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Reflector (antenna)

File:Satellite dish 1 C-Band.jpg
Parabolic reflector as part of a Satellite dish

An antenna reflector is a device that reflects electromagnetic waves. Antenna reflectors can exist as a standalone device for redirecting radio frequency (RF) energy, or can be integrated as part of an antenna assembly.

Standalone reflectors

File:Parabolic antenna types2.svg
Types of parabolic antennas
File:UHF TV Antenna 001.JPG
Corner reflector part of a UHF television antenna

The function of a standalone reflector is to redirect electro-magnetic (EM) energy, generally in the radio wavelength range of the electromagnetic spectrum.

Common standalone reflector types are

  • corner reflector, which reflects the incoming signal back to the direction from which it came, commonly used in radar.
  • flat reflector, which reflects the signal such as a mirror and is often used as a passive repeater.

Integrated reflectors

When integrated into an antenna assembly, the reflector serves to modify the radiation pattern of the antenna, increasing gain in a given direction.

Common integrated reflector types are

  • parabolic reflector, which focuses a beam signal into one point or directs a radiating signal into a beam.[1]
  • a passive element slightly longer than and located behind a radiating dipole element that absorbs and re-radiates the signal in a directional way as in a Yagi antenna array.
  • a flat reflector such as used in a Short backfire antenna or Sector antenna.
  • a corner reflector used in UHF television antennas.
  • a cylindrical reflector as used in Cantenna.

Design criteria

Parameters that can directly influence the performance of an antenna with integrated reflector:

  • Dimensions of the reflector (Big ugly dish versus small dish)
  • Spillover (part of the feed antenna radiation misses the reflector)
  • Aperture blockage (also known as feed blockage: part of the feed energy is reflected back into the feed antenna and does not contribute to the main beam)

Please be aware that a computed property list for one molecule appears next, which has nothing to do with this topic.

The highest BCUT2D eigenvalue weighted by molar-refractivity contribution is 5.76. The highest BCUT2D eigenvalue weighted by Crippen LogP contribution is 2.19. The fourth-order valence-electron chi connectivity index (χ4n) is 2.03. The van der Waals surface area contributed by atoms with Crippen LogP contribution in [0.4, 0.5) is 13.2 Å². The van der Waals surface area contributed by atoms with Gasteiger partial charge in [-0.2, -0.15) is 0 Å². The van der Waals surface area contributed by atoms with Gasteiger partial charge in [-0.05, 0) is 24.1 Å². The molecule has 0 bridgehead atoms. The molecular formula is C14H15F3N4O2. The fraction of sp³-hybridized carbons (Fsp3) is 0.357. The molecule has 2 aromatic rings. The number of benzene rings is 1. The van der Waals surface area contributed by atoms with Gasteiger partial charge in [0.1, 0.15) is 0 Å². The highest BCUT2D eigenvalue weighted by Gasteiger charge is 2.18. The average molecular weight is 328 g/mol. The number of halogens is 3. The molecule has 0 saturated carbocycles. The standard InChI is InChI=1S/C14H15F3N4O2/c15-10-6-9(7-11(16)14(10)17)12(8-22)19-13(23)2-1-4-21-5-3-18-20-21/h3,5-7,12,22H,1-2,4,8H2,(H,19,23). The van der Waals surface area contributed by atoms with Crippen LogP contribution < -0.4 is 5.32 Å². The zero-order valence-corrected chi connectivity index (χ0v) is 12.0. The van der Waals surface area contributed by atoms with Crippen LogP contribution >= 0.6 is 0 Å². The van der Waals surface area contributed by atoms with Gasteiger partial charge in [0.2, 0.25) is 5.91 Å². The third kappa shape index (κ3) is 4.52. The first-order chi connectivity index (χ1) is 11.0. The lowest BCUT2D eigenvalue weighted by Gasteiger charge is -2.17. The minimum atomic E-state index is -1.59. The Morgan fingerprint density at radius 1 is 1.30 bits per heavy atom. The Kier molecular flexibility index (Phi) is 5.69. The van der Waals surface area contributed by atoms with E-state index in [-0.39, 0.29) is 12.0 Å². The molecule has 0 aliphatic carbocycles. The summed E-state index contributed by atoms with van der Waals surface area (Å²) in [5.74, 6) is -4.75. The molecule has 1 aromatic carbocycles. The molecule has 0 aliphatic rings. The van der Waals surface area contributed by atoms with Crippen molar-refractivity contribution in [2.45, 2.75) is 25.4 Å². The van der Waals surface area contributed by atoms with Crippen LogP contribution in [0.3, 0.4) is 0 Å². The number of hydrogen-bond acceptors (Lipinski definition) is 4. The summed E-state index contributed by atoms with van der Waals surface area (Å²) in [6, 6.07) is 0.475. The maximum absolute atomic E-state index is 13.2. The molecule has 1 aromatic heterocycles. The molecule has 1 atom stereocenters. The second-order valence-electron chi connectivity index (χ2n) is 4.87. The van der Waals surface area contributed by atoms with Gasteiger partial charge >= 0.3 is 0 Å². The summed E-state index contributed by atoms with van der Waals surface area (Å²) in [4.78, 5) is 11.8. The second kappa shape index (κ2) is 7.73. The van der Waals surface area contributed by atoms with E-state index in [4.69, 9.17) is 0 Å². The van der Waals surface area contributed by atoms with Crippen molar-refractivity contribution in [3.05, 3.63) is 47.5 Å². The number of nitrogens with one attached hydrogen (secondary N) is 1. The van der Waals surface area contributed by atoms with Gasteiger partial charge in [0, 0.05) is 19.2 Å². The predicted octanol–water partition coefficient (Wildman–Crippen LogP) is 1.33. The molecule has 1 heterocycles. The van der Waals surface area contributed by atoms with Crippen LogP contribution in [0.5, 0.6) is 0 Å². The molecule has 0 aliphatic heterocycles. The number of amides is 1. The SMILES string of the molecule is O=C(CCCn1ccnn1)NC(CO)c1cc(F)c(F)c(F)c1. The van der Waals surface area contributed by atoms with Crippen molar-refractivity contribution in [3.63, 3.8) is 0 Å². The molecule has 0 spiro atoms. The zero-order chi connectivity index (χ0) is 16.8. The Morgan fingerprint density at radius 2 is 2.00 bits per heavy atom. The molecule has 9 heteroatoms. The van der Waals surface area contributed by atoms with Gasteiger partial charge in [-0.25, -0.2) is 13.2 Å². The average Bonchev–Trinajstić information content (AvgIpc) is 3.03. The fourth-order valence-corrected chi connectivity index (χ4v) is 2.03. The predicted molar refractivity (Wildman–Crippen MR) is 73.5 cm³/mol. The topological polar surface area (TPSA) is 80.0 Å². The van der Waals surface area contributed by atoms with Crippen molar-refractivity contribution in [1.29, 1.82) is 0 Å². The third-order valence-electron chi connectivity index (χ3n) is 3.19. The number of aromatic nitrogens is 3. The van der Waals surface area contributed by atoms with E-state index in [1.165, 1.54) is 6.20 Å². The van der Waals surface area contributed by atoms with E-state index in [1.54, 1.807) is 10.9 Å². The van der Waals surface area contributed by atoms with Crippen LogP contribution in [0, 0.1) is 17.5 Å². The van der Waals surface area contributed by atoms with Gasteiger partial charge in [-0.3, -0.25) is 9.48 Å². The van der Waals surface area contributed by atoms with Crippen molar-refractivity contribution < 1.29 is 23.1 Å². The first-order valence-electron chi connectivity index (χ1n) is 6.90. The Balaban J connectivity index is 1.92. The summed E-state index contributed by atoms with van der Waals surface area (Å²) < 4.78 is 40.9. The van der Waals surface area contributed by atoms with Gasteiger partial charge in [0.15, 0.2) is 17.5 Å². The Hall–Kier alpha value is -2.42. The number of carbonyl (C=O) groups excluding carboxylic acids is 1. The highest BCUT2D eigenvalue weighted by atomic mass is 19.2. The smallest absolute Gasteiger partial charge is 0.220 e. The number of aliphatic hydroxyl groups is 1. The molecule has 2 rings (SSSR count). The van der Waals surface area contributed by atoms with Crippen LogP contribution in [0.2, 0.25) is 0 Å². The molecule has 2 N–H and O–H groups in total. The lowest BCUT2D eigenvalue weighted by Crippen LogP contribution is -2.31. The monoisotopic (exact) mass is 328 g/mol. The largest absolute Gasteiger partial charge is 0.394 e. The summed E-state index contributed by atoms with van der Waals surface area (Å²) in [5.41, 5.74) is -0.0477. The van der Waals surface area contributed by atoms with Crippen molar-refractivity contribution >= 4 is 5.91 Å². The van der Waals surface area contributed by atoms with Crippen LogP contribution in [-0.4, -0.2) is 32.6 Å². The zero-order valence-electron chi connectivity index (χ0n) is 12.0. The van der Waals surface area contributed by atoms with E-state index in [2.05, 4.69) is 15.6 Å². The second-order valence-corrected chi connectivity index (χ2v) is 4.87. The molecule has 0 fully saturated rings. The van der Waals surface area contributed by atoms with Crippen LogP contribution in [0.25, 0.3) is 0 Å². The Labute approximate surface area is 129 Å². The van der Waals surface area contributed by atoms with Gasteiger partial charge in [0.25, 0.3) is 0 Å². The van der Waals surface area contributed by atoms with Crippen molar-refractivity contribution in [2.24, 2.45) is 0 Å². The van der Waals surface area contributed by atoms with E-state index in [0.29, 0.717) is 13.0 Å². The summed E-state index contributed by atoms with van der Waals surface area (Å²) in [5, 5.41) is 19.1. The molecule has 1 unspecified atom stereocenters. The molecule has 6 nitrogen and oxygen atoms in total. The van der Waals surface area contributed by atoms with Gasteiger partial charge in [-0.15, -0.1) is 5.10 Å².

• Illumination taper (feed illumination reduced at the edges of the reflector)
  • Reflector surface deviation
  • Defocusing
  • Cross polarization
  • Feed losses
  • Antenna feed mismatch
  • Non-uniform amplitude/phase distributions

The antenna efficiency is measured in terms of its effectiveness ratio.

Any gain-degrading factors which raise side lobes have a two-fold effect, in that they contribute to system noise temperature in addition to reducing gain. Aperture blockage and deviation of reflector surface (from the designed "ideal") are two important cases. Aperture blockage is normally due to shadowing by feed, subreflector and/or support members. Deviations in reflector surfaces cause non-uniform aperture distributions, resulting in reduced gains.

The standard symmetrical, parabolic, Cassegrain reflector system is very popular in practice because it allows minimum feeder length to the terminal equipment. The major disadvantage of this configuration is blockage by the hyperbolic sub-reflector and its supporting struts (usually 3 - 4 are used). The blockage becomes very significant when the size of the parabolic reflector is small compared to the diameter of the sub-reflector. To avoid blockage from the sub-reflector asymmetric designs such as the open Cassegrain can be employed. Note however that the asymmetry can have deleterious effects on some aspects of the antenna's performance - for example, inferior side-lobe levels, beam squint, poor cross-polar response, etc.

To avoid spillover from the effects of over-illumination of the main reflector surface and diffraction, a microwave absorber is sometimes employed. This lossy material helps prevent excessive side-lobe levels radiating from edge effects and over-illumination. Note that in the case of a front-fed Cassegrain the feed horn and feeder (usually waveguide) need to be covered with an edge absorber in addition to the circumference of the main paraboloid.


Measurements are made on reflector antennas to establish important performance indicators such as the gain and sidelobe levels. For this purpose the measurements must be made at a distance at which the beam is fully formed. A distance of four Rayleigh distances is commonly adopted as the minimum distance at which measurements can be made, unless specialised techniques are used.[2]


  1. J. J. Condon and S. M. Ransom. "Reflector Antennas". Essential Radio Astronomy. National Radio Astronomy Observatory. 
  2. Antenna Measurement
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